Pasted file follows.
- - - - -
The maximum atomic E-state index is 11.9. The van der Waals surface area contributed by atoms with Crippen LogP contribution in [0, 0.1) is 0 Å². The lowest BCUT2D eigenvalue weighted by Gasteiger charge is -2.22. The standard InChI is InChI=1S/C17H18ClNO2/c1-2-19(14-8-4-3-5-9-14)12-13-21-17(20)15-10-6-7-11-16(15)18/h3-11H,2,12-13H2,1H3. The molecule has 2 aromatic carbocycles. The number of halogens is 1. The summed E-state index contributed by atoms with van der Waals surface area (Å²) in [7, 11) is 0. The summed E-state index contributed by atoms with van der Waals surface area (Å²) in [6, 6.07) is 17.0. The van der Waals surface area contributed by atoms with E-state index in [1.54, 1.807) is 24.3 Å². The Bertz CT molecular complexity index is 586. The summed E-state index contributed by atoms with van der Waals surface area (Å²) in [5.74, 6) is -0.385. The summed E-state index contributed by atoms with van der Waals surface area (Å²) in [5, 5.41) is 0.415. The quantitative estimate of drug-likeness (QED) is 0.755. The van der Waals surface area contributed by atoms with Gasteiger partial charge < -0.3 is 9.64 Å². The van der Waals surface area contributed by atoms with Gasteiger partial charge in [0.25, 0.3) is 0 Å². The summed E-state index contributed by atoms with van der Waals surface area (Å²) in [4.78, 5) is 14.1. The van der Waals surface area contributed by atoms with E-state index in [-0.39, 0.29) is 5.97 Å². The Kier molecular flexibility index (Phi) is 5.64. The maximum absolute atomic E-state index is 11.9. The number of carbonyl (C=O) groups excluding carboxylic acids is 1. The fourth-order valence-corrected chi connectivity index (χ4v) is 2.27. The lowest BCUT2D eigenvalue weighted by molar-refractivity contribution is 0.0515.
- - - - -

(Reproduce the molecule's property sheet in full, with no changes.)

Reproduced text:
The maximum atomic E-state index is 11.9. The van der Waals surface area contributed by atoms with Crippen LogP contribution in [0, 0.1) is 0 Å². The lowest BCUT2D eigenvalue weighted by Gasteiger charge is -2.22. The standard InChI is InChI=1S/C17H18ClNO2/c1-2-19(14-8-4-3-5-9-14)12-13-21-17(20)15-10-6-7-11-16(15)18/h3-11H,2,12-13H2,1H3. The molecule has 2 aromatic carbocycles. The number of halogens is 1. The summed E-state index contributed by atoms with van der Waals surface area (Å²) in [7, 11) is 0. The summed E-state index contributed by atoms with van der Waals surface area (Å²) in [6, 6.07) is 17.0. The van der Waals surface area contributed by atoms with E-state index in [1.54, 1.807) is 24.3 Å². The Bertz CT molecular complexity index is 586. The summed E-state index contributed by atoms with van der Waals surface area (Å²) in [5.74, 6) is -0.385. The summed E-state index contributed by atoms with van der Waals surface area (Å²) in [5, 5.41) is 0.415. The quantitative estimate of drug-likeness (QED) is 0.755. The van der Waals surface area contributed by atoms with Gasteiger partial charge < -0.3 is 9.64 Å². The van der Waals surface area contributed by atoms with Gasteiger partial charge in [0.25, 0.3) is 0 Å². The summed E-state index contributed by atoms with van der Waals surface area (Å²) in [4.78, 5) is 14.1. The van der Waals surface area contributed by atoms with E-state index in [-0.39, 0.29) is 5.97 Å². The Kier molecular flexibility index (Phi) is 5.64. The maximum absolute atomic E-state index is 11.9. The number of carbonyl (C=O) groups excluding carboxylic acids is 1. The fourth-order valence-corrected chi connectivity index (χ4v) is 2.27. The lowest BCUT2D eigenvalue weighted by molar-refractivity contribution is 0.0515.